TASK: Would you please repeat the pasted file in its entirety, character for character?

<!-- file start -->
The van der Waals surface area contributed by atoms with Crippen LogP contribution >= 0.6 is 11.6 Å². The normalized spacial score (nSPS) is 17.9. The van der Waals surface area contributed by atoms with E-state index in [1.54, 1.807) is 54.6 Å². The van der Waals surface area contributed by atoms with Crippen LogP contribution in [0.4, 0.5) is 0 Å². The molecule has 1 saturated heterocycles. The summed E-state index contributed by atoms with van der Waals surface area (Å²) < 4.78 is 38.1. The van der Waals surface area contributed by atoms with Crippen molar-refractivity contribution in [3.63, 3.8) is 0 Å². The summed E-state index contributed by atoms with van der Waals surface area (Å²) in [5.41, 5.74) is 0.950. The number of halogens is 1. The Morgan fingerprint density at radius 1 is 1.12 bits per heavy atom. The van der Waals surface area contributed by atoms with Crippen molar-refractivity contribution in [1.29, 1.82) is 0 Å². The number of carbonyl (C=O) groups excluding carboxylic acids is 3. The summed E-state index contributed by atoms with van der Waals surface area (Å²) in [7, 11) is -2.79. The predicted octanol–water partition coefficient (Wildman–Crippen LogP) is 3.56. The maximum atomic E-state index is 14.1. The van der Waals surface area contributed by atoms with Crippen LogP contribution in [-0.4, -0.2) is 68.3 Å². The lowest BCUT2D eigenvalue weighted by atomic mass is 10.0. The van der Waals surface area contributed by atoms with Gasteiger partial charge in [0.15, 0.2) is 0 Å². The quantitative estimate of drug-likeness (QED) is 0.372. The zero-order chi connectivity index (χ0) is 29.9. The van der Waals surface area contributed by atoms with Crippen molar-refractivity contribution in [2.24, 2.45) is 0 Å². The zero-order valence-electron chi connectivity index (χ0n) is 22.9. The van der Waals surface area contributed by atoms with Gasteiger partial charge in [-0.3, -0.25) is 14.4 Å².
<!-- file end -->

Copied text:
The van der Waals surface area contributed by atoms with Crippen LogP contribution >= 0.6 is 11.6 Å². The normalized spacial score (nSPS) is 17.9. The van der Waals surface area contributed by atoms with E-state index in [1.54, 1.807) is 54.6 Å². The van der Waals surface area contributed by atoms with Crippen LogP contribution in [0.4, 0.5) is 0 Å². The molecule has 1 saturated heterocycles. The summed E-state index contributed by atoms with van der Waals surface area (Å²) < 4.78 is 38.1. The van der Waals surface area contributed by atoms with Crippen molar-refractivity contribution in [3.63, 3.8) is 0 Å². The summed E-state index contributed by atoms with van der Waals surface area (Å²) in [5.41, 5.74) is 0.950. The number of halogens is 1. The Morgan fingerprint density at radius 1 is 1.12 bits per heavy atom. The van der Waals surface area contributed by atoms with Crippen molar-refractivity contribution in [1.29, 1.82) is 0 Å². The number of carbonyl (C=O) groups excluding carboxylic acids is 3. The summed E-state index contributed by atoms with van der Waals surface area (Å²) in [7, 11) is -2.79. The predicted octanol–water partition coefficient (Wildman–Crippen LogP) is 3.56. The maximum atomic E-state index is 14.1. The van der Waals surface area contributed by atoms with Crippen LogP contribution in [-0.4, -0.2) is 68.3 Å². The lowest BCUT2D eigenvalue weighted by atomic mass is 10.0. The van der Waals surface area contributed by atoms with Gasteiger partial charge in [0.15, 0.2) is 0 Å². The quantitative estimate of drug-likeness (QED) is 0.372. The zero-order chi connectivity index (χ0) is 29.9. The van der Waals surface area contributed by atoms with Crippen molar-refractivity contribution in [2.24, 2.45) is 0 Å². The zero-order valence-electron chi connectivity index (χ0n) is 22.9. The van der Waals surface area contributed by atoms with Gasteiger partial charge in [-0.3, -0.25) is 14.4 Å².